“The Huangpu River has a rich history and culture,” said Zhu. “We want to preserve that, and also to make our own mark and add something new. We have used some completely novel concepts in our designs.”
The Secret Garden will feature herbs traditionally used in Chinese medicine because it is located close to a former TCM warehouse. TCM sounds mysterious to many people and is often thought of as a kind of “secret,” said Zhu.
The Tranquil Garden features an arbor because it was once a lumber yard.
The Sky Garden will be atop the highest point in the greenway.
The park is lit up at night and has ample toilets with 24-hour hot water and a free shower area.
“Our greenway is not just a public service, but a force for unity in the culture and memory of the city,” said Fang Yan, deputy director of the greenery bureau.
“It is not easy to do what we are trying to do in a metropolis like Shanghai, particularly in downtown areas which lack space and resources, but we try to use existing resources whenever possible.”
A complete network planned
About 200 kilometers of greenway has been opened up every year since 2015. By 2035, 2,000 kilometers will form a complete network spread across the entire city at municipal, district and community levels.
There is currently about 100 kilometers of city-level greenway, usually no more than 30 meters wide downtown but extending to 100 meters in the suburbs.
This is supplemented by about 200 kilometers at district level and up to 400 kilometers of community land mainly along existing roads. They link residential complexes, parks, cultural, sports and commercial facilities, community centers, Metro stations and other areas, said Yang Jiarong, deputy director of the park and greenery land department of the bureau.
They play a frontline role in creating a genuine urban ecosystem and increasing biodiversity.
While the concept of the entire municipal greenway is unified under a single logo, local areas are encouraged to develop their own specific identities, through distinctive foliage, flowers, colors and functions, said Zhang Yingping, deputy director of the planning and development department of the bureau.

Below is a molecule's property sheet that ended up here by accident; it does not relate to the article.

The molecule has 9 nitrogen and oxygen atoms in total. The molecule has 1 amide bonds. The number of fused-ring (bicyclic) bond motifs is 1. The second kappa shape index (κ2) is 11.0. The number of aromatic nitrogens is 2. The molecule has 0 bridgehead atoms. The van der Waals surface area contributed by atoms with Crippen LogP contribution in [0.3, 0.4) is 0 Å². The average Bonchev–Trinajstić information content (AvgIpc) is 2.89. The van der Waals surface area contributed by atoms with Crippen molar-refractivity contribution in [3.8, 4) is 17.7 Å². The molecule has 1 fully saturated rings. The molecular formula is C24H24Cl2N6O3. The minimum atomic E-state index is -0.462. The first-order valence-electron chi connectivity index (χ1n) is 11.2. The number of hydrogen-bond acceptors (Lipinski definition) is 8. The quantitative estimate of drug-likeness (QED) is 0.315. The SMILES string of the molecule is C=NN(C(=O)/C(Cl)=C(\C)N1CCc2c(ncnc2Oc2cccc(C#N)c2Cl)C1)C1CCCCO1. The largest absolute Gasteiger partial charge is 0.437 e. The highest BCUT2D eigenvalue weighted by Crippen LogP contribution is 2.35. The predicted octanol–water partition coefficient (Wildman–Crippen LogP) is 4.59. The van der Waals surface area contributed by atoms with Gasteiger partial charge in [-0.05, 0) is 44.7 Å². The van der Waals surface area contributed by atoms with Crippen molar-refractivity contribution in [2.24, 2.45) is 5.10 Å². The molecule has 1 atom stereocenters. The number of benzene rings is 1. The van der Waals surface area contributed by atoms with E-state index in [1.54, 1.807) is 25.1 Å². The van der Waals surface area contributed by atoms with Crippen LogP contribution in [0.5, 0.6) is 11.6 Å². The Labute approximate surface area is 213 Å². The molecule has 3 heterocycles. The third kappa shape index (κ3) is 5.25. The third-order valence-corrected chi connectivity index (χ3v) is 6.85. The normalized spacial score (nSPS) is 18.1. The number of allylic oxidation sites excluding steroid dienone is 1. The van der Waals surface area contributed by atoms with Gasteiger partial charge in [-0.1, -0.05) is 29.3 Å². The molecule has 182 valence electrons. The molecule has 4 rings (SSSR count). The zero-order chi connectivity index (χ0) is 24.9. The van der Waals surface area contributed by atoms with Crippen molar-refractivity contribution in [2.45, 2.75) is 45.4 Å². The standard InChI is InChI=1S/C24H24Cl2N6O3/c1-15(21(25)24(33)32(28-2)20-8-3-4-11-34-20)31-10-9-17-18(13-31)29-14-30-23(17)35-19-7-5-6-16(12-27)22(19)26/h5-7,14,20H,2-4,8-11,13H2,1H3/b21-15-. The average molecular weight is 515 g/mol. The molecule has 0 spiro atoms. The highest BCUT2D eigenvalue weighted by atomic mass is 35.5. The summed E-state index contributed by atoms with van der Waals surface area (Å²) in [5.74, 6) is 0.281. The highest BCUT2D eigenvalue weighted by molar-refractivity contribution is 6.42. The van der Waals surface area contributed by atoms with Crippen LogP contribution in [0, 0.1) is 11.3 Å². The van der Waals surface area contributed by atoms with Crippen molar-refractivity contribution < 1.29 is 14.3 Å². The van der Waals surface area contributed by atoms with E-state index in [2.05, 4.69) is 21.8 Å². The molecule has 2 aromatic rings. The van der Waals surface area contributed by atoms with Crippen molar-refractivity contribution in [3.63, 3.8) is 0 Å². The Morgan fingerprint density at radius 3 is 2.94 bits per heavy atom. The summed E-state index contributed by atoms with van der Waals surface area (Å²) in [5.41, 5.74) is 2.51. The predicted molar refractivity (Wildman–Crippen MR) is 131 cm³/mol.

A cherry blossom greenway can be found at the Pengyuepu River section of Wenshui and Lingshi roads in Jing’an District, while plum blossom is more prominent on Laohumin Road in Minhang District.
The Fengxiang Road section in Baoshan District is covered by Wi-Fi, and there is a fluorescent jogging track in Minhang. There is no shortage of garbage bins, lighting, benches, rest stations and environment-monitoring stations, and the pathways themselves are paved with environmentally friendly permeable materials.
Minhang District has built 114 kilometers of greenway, with a target of 200 kilometers by 2020. The design of the greenway incorporates a “paper-cut” landscape echoing the intangible cultural heritage of Zhuanqiao Town in the district.
The Xinjiangwan Town in Yangpu District has built 10.5 kilometers of greenway, connecting Xinjiangwan Town Park, its cultural center and sports center, featuring Chinese crabapple, ginko and pomegranate trees, said Hong Yan, an engineer with the Yangpu District Greenery Management Center.
The 3-kilometer Zhayin Road greenway will form a giant circle when finished. Residents have nothing but praise.
“We come here almost every day, walking from one side to the other, taking 6,000 to 7,000 steps daily,” said a retiree surnamed Huang on his daily constitutional with his wife. “It’s a good practical project for residents and improves the area and our health significantly.”